For blog #3, I wanted to talk about an graph or visualisation I’ve been working on, to help CDP display their data in a new way. It’s called a chord diagram, looks a bit like a spider’s web and is used to show the strength and range of interconnections in whatever system you are looking at, for example the total imports and exports between different countries (PLEASE click for interactive version-much more fun!). Source: http://www.delimited.io/blog/2014/11/18/interactive-chord-diagrams-in-d3.
In short, segments around the edge of the circle represent components of the system you are looking at, in this case countries, lines that link two segments indicate a relationship between the segments, in this case a trade relationship, and the width of the lines shows the strength of the relationship, in this example the total imports and exports between countries.
In this blog I thought would write a bit more about the background of why I came to choose the CDP water team for my Charity Insights internship and how CDP communicates its work, as I think this is one of the most vital elements to its output and an area I imagine a lot of people could be interested in working in.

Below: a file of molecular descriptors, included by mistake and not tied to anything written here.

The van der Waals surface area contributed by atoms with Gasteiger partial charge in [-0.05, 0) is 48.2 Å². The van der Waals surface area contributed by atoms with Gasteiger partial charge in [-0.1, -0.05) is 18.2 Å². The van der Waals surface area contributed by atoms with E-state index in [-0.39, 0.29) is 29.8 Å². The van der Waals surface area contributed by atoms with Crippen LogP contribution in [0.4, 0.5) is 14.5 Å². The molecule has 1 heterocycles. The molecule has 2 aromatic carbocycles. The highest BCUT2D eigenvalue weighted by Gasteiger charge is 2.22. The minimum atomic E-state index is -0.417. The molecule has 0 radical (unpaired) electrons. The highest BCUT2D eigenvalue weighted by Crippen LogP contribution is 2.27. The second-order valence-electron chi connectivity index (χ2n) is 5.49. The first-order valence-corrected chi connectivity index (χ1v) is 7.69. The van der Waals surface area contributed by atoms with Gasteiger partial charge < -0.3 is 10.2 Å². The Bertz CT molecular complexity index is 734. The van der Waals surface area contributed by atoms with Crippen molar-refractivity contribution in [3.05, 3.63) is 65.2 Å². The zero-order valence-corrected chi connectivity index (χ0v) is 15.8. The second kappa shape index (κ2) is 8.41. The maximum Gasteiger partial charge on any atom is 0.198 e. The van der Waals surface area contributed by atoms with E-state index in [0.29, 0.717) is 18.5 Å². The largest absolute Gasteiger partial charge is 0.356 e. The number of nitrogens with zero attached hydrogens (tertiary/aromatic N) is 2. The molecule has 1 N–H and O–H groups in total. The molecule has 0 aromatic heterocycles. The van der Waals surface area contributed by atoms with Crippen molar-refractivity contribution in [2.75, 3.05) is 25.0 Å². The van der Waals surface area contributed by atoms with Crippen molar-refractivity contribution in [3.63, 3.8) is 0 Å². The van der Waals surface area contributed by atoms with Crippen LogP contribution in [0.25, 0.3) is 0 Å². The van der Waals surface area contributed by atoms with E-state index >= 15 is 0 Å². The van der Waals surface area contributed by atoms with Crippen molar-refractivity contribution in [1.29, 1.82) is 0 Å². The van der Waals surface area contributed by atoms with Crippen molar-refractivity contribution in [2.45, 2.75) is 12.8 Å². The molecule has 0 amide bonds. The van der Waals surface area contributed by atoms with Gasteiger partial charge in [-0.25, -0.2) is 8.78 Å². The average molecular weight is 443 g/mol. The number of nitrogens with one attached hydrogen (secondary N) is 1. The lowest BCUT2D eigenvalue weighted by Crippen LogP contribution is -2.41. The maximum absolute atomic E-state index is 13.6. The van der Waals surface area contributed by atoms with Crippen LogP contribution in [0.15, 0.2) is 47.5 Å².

So first off, why do I think water is so important?
This year, the World Economic Forum listed water crises as the biggest Global Risk in terms of impact, based on a survey of nearly 900 global leaders in business, academia, and government.
After a couple of weeks here at CDP I thought it was about time to give a summary of the work done by CDP and what I’ve been up to since the start of July.
CDP (previously known as the Carbon Disclosure Project) are a global environmental non-profit organisation, whose goal is to increase transparency of environmental effects of companies and change the behaviours of companies for the better in three key areas: Carbon emissions, Water usage and Deforestation. CDP do this by asking companies to perform self assessments and disclose emissions and usage data by responding to CDP’s annual questionnaires on Water, Climate Change and Deforestation.